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Full text of the Queen's speech:

YOUR GRACES, the Con­voca­tions of Canterbury and York, duly called together in obedience to Our Royal Writs, are on this day joined to­gether in accordance with the Syn­odical Government Measure 1969, and the House of Laity is added to them in accordance with that Measure, so as to constitute the ninth General Synod of the Church of Eng­land.

Those who serve the Church of England in its public minis­try are required to affirm their loyalty to its inheritance of faith as their inspiration and guidance under God. They also declare their commitment to bringing the grace and truth of Christ and making him known to those in their care.

The opening of a new Synod is a moment when we can all give thanks for the witness of those who have gone before, and pray for wis­dom as you seek to balance change and continuity in the decisions that lie ahead of you.

Next year will see two important anniversaries. It will be 400 years since the publication of the Author­ised Version of the Bible commis­sioned by King James, and 200 years since the foundation of the National Society for Promoting Religious Edu­cation. Both developments had a lasting impact on the life of the Church and the nation.

The Authorised Version has re­mained one of the defining elements of our heritage. Similarly, the Church of England’s initiative to build new schools at the beginning of the 19th century created a momentum which led eventually to Parliament estab­lishing a universal right to edu-cation.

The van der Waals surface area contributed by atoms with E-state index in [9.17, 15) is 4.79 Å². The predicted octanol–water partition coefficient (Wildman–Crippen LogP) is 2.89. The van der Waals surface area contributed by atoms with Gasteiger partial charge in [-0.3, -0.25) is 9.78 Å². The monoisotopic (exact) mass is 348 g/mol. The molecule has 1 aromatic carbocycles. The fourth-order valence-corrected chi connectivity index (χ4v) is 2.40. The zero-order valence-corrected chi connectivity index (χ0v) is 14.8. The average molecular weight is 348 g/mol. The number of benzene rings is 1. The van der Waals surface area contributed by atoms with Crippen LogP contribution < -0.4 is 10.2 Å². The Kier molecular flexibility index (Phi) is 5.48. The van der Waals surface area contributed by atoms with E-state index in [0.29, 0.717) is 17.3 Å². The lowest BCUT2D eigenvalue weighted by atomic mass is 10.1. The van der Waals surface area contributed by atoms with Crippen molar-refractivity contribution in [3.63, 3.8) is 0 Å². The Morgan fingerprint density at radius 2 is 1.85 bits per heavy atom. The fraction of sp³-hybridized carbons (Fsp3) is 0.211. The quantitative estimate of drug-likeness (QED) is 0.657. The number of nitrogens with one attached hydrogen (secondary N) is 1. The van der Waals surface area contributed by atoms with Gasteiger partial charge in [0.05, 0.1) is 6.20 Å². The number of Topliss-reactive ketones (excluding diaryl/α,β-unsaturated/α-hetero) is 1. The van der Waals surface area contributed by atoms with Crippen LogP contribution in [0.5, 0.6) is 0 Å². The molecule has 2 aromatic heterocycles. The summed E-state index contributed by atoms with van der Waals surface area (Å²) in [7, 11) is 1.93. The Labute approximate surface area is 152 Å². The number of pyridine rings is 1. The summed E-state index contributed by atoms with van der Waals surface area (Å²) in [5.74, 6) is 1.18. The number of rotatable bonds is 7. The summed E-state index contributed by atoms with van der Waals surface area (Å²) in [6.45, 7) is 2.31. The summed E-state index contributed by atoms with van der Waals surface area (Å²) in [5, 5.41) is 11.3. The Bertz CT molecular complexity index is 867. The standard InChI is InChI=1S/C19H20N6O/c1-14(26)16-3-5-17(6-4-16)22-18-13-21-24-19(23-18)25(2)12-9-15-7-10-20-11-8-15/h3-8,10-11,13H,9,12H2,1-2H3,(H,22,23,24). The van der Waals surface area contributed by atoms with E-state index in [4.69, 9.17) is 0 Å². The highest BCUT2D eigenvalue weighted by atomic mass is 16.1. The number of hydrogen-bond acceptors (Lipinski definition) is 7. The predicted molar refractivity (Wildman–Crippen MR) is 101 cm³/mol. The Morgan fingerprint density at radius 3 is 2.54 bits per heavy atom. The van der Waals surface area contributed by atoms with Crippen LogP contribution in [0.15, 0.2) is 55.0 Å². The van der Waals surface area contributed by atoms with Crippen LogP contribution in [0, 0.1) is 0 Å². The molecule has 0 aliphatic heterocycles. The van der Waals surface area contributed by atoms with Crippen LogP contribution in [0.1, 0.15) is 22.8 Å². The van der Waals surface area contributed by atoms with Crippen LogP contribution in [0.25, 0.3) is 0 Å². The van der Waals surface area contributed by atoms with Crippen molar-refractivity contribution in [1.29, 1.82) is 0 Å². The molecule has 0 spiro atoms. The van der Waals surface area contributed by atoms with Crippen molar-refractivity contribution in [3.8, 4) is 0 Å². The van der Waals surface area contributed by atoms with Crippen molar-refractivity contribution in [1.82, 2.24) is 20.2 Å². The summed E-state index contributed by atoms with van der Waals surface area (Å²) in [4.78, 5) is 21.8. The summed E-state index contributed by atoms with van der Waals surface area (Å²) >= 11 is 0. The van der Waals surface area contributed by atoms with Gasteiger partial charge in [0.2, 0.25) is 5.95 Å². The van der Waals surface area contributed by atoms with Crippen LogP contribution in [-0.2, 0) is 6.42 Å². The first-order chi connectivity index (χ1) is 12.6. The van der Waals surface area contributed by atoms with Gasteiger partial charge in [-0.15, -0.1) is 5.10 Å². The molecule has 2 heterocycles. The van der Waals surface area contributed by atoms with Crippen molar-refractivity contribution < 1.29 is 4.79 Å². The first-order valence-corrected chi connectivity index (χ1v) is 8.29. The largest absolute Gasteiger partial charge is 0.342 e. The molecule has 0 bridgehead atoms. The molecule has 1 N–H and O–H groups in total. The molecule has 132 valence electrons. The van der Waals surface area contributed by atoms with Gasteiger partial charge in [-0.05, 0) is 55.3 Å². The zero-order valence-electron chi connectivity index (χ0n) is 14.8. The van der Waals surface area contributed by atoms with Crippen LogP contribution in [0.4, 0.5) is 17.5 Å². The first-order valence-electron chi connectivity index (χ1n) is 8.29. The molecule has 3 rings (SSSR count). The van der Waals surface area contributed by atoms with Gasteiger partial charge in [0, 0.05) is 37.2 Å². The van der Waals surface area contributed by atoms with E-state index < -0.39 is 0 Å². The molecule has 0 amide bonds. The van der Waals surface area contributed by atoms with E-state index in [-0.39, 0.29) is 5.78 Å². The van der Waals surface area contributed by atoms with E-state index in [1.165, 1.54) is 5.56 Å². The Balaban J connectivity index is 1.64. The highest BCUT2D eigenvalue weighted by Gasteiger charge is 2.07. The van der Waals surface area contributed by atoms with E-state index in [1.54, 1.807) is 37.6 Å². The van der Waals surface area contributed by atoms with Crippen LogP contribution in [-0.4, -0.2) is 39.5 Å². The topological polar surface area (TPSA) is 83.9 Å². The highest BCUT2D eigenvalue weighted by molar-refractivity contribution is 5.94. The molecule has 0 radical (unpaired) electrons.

In our more diverse and secular society, the place of religion has come to be a matter of lively discussion. It is rightly acknowledged that people of faith have no monopoly of virtue, and that the well-being and pros­perity of the nation depend on the contribution of individuals and groups of all faiths and of none. Yet, as the recent visit of His Holiness the Pope reminded us, Churches and the other great faith traditions retain the potential to inspire great enthu­siasm, loyalty, and a concern for the common good.

The new Synod will have many issues to resolve to ensure that the Church of England re­mains equipped for the effec­tive pursuit of its mission and ministry. Some will, no doubt, involve difficult, even painful, choices. But Christian history suggests that times of growth and spiritual vigour have often coincided with periods of challenge and testing. What matters is holding firmly to the need to communicate the gospel with joy and conviction in our society.

For at the heart of our faith stands not a preoccupation with our own welfare and com­fort, but the concepts of ser­vice and of sacrifice as shown in the life and teachings of the one who made himself nothing, taking the very form of a servant.

A report to the last Synod concluded with St Paul’s encourage­ment to the Ephesian church to “lead a life worthy of the calling to which you have been called, with all humility and gentleness, with pa­tience, bearing with one another in love, making every effort to maintain the unity of the Spirit in the bond of peace”.

Archbishops and members of the Synod, the five years ahead will not always be straightforward. But I am confident that with the encourage­ment of these words of St Paul, and the certainty of the love of God, you will find the strength and the vision to work together to succeed. May the Lord’s blessing be on you as you embark on your important delibera­tions.

Synod reports